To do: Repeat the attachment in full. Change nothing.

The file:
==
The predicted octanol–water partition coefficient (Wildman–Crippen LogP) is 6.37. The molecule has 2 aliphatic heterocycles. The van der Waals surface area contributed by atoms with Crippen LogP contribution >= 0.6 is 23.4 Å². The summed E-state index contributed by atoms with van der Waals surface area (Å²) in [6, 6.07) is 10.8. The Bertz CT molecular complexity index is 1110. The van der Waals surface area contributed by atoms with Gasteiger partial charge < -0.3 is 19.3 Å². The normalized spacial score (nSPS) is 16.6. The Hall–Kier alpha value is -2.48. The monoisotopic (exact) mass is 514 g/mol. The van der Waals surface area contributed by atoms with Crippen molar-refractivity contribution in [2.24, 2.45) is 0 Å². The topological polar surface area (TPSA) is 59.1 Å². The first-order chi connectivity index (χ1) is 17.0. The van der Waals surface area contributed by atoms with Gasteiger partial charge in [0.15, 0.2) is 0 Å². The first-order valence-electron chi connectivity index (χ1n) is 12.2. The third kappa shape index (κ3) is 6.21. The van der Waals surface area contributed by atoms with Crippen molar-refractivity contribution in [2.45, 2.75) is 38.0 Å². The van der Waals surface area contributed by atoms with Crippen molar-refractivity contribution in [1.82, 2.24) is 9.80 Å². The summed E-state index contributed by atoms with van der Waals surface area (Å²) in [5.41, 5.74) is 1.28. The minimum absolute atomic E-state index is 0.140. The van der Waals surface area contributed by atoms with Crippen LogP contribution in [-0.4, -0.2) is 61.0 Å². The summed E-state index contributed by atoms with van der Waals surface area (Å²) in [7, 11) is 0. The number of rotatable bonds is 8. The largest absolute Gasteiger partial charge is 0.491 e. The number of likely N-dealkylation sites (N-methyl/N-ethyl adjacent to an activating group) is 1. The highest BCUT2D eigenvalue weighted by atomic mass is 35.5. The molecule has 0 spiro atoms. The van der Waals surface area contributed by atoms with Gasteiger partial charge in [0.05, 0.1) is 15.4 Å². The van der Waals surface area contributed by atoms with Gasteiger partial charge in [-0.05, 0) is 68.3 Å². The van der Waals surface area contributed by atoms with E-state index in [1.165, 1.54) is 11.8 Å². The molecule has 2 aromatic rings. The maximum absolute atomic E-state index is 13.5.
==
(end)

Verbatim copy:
The predicted octanol–water partition coefficient (Wildman–Crippen LogP) is 6.37. The molecule has 2 aliphatic heterocycles. The van der Waals surface area contributed by atoms with Crippen LogP contribution >= 0.6 is 23.4 Å². The summed E-state index contributed by atoms with van der Waals surface area (Å²) in [6, 6.07) is 10.8. The Bertz CT molecular complexity index is 1110. The van der Waals surface area contributed by atoms with Gasteiger partial charge < -0.3 is 19.3 Å². The normalized spacial score (nSPS) is 16.6. The Hall–Kier alpha value is -2.48. The monoisotopic (exact) mass is 514 g/mol. The van der Waals surface area contributed by atoms with Crippen molar-refractivity contribution in [2.24, 2.45) is 0 Å². The topological polar surface area (TPSA) is 59.1 Å². The first-order chi connectivity index (χ1) is 17.0. The van der Waals surface area contributed by atoms with Gasteiger partial charge in [0.15, 0.2) is 0 Å². The first-order valence-electron chi connectivity index (χ1n) is 12.2. The third kappa shape index (κ3) is 6.21. The van der Waals surface area contributed by atoms with Crippen molar-refractivity contribution in [2.45, 2.75) is 38.0 Å². The van der Waals surface area contributed by atoms with Crippen molar-refractivity contribution in [1.82, 2.24) is 9.80 Å². The summed E-state index contributed by atoms with van der Waals surface area (Å²) in [5.41, 5.74) is 1.28. The minimum absolute atomic E-state index is 0.140. The van der Waals surface area contributed by atoms with Crippen LogP contribution in [-0.4, -0.2) is 61.0 Å². The summed E-state index contributed by atoms with van der Waals surface area (Å²) in [7, 11) is 0. The number of rotatable bonds is 8. The largest absolute Gasteiger partial charge is 0.491 e. The number of likely N-dealkylation sites (N-methyl/N-ethyl adjacent to an activating group) is 1. The highest BCUT2D eigenvalue weighted by atomic mass is 35.5. The molecule has 0 spiro atoms. The van der Waals surface area contributed by atoms with Gasteiger partial charge in [0.05, 0.1) is 15.4 Å². The van der Waals surface area contributed by atoms with Gasteiger partial charge in [-0.05, 0) is 68.3 Å². The van der Waals surface area contributed by atoms with E-state index in [1.165, 1.54) is 11.8 Å². The molecule has 2 aromatic rings. The maximum absolute atomic E-state index is 13.5.